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. Last Updated: 07/27/2016

Ukraine Steel Faces Price Squeeze

bloombergMittal Steel CEO Lakshmi Mittal
Faced with higher gas prices that could hit their profitability, Ukrainian steelmakers may resort to challenging their Russian rivals on the more lucrative European market.

As Ukraine's recent gas dispute with Gazprom escalated, the country's leading steelmakers indicated they would cut back on their gas consumption -- a step that will likely eat into their profits and play into the hands of Russian steelmakers.

Ukraine's biggest steel mill, Kryvorizhstal, which produces 20 percent of Ukraine's metal output, said Tuesday that it would switch to using more coke and higher-grade iron ore and less gas. The plant was bought at an auction in October for $4.8 billion by the world's largest steelmaker, Mittal Steel.

"Kryvorizhstal is currently fine-tuning technologies that will partly replace the use of natural gas with solid fuel in the production process," Kryvorizhstal energy director Vladimir Romanenko said Tuesday in an e-mailed response to questions about the impact of higher gas prices.

At present, 7 percent of Kryvorizhstal's production costs are gas-based, he said.

In Moscow, however, some industry analysts cast doubt on the company's figure.

"Considering how uneconomic most Ukrainian metallurgy plants are, a 10 percent to 12 percent figure is much closer to the truth," said Denis Nushtayev, an analyst with brokerage Metropol. The higher price of gas would likely increase steel production costs by up to 15 percent to over $185 per ton, he said.

Given the price Mittal Steel Germany, a subsidiary of Lakshmi Mittal's steel empire, paid for Kryvorizhstal, the company's profitability could almost disappear, said Eric Kraus, chief strategist at Sovlink Securities.

The plant's profitability "would disappear with gas prices above $100" per 1,000 cubic meters, Kraus said in an e-mailed comment.

A loss in profitability for Kryvorizhstal would work to the advantage of Russian steelmakers making foreign acquisitions, said Timothy McCutcheon, a metals and mining analyst at brokerage Aton.

"Ukrainian steel companies are pretty similar to their Russian counterparts -- they are cash-rich, low-debt and with aggressive management. They posed major competition to Russian acquisitions in EU countries, but that will change once they take less profit at home," he said.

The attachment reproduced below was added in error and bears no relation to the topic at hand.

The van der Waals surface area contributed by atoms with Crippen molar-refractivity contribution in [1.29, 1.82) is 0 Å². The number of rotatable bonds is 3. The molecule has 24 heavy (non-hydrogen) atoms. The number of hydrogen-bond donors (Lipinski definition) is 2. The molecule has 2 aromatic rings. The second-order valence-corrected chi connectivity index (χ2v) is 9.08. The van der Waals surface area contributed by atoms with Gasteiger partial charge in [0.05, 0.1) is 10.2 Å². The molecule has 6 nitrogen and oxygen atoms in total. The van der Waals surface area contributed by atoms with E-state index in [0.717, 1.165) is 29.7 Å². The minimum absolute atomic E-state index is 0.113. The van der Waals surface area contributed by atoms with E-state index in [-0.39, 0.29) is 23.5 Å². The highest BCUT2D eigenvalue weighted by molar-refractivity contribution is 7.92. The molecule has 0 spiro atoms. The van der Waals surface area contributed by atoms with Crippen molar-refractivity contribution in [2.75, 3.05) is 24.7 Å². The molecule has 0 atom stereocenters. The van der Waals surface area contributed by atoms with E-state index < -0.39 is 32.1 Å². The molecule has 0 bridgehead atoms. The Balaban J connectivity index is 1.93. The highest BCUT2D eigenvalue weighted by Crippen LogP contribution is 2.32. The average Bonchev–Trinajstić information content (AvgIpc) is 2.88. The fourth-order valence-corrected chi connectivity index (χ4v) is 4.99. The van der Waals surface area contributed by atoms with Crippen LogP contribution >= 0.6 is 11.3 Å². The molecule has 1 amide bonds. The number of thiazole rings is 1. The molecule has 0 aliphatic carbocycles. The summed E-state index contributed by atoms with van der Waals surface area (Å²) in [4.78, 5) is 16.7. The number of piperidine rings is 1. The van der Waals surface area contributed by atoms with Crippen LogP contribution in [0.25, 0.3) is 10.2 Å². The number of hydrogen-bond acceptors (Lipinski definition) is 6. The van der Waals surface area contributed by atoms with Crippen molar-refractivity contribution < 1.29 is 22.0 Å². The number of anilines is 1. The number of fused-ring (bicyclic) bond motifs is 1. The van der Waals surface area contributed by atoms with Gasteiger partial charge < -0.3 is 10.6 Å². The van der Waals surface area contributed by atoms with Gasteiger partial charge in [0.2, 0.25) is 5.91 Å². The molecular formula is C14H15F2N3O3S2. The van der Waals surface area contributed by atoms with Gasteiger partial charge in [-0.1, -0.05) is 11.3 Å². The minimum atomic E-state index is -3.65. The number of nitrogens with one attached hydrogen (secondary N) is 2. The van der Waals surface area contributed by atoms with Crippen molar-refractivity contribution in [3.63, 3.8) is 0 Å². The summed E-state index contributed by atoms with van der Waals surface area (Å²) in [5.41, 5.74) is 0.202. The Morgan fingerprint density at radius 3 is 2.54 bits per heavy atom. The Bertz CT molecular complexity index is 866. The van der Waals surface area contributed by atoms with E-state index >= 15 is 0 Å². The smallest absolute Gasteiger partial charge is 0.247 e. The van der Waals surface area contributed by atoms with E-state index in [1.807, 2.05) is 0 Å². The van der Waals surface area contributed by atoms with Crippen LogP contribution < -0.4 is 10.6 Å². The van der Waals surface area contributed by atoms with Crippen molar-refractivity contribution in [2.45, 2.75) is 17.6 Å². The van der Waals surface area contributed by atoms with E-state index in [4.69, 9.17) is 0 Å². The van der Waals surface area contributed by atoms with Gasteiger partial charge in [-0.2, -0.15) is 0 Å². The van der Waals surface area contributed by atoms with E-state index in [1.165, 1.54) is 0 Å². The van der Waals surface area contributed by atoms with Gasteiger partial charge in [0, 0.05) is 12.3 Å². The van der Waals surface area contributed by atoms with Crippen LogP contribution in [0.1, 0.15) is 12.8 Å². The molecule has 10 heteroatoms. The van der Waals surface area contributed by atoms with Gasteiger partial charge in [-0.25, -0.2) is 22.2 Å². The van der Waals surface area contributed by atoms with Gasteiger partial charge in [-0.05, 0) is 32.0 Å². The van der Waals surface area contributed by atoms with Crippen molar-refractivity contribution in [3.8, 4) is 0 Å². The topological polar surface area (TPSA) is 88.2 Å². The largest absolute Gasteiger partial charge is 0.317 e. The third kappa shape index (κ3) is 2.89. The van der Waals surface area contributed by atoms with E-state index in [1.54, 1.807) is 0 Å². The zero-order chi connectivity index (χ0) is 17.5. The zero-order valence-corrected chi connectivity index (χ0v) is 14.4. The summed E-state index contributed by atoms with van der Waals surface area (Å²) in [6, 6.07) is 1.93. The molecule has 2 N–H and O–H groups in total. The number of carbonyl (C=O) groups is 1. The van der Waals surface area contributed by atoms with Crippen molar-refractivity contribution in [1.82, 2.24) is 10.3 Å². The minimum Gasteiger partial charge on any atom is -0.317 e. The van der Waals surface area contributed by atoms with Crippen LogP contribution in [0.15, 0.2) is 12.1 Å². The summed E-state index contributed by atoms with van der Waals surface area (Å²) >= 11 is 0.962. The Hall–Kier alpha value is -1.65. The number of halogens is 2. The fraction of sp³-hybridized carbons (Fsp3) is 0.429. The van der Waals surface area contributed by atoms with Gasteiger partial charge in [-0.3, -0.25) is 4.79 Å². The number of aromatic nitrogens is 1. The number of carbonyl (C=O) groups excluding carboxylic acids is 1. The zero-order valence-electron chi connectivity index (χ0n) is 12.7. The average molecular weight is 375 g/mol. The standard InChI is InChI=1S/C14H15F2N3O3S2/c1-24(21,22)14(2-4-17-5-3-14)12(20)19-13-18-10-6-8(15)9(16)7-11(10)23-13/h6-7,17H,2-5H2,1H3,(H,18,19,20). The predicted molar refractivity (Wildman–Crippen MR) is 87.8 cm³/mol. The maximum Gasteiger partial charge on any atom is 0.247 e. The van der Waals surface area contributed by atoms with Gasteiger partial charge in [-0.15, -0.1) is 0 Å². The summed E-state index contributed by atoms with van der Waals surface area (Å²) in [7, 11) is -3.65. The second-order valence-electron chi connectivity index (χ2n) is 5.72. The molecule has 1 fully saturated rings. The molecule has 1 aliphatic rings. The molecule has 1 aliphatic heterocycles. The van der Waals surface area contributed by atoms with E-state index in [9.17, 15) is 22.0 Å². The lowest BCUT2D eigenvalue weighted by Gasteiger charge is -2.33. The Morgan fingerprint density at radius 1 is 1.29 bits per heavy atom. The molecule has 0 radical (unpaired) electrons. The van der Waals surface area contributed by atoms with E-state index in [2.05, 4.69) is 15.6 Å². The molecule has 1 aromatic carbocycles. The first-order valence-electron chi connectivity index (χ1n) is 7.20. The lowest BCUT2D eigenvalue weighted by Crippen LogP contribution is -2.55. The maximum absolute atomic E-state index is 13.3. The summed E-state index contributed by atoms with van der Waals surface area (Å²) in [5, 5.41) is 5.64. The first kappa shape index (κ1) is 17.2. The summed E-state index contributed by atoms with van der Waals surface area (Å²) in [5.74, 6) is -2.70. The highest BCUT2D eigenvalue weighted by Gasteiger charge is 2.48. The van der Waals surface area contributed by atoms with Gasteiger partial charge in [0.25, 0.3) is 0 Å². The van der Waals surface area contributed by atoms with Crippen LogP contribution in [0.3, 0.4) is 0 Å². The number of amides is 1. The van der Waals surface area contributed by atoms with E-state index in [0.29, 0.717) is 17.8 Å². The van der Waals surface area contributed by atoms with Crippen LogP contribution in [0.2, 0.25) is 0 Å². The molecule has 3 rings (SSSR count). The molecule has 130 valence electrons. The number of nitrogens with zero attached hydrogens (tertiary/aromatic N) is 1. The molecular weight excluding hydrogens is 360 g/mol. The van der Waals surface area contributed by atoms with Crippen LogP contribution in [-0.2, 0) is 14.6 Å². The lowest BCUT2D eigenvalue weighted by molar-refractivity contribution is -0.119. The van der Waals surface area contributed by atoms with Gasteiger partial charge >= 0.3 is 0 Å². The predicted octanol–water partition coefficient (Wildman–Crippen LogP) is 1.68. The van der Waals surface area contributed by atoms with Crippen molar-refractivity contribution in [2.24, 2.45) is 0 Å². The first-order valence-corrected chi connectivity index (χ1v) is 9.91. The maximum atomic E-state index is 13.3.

Ukraine has been the largest steel importer into Russia, selling at knockdown prices thanks partly to Ukrainian government subsidies, cheap labor and cheap energy.

"In effect, the Russian government through Gazprom was subsidizing Ukrainian steel companies with cheap gas. To add insult to injury, Ukrainians were then dumping their steel in Russia at knockdown prices," McCutcheon said.

Although Ukrainian producers have tended to fill gaps left by domestic steelmakers, their Russian competitors lobbied against cheap Ukrainian imports as damaging to the Russian steel industry.

In April 2005, four of Russia's top five steelmakers called on the government to maintain a customs duty of 21 percent on Ukranian steel rods that was due to expire in mid-2005, citing unfair competition, said Alexei Sotskov, a spokesman for the No. 5 steelmaker, Mechel.

"The Ukrainian government obviously used to subsidize its producers, in part with tax breaks, the effects of which are still being felt," Sotskov said.

Facing a future without government subsidies and higher gas costs, Ukrainian steel mills will need to modernize, cut staff and divert exports from Russia to Europe, where steel prices are higher, Nushtayev said.

"Yet even then, Europe's wallet is not elastic," he said.

Ukraine could lobby the EU to reduce Russia's steel imports quota in an effort to give Ukrainian steelmakers a bigger slice of that market, Nushtayev said.

"Either way, if you believe that gas prices will remain high, Ukrainian steel mills are less interesting than before. And this is forever," McCutcheon said.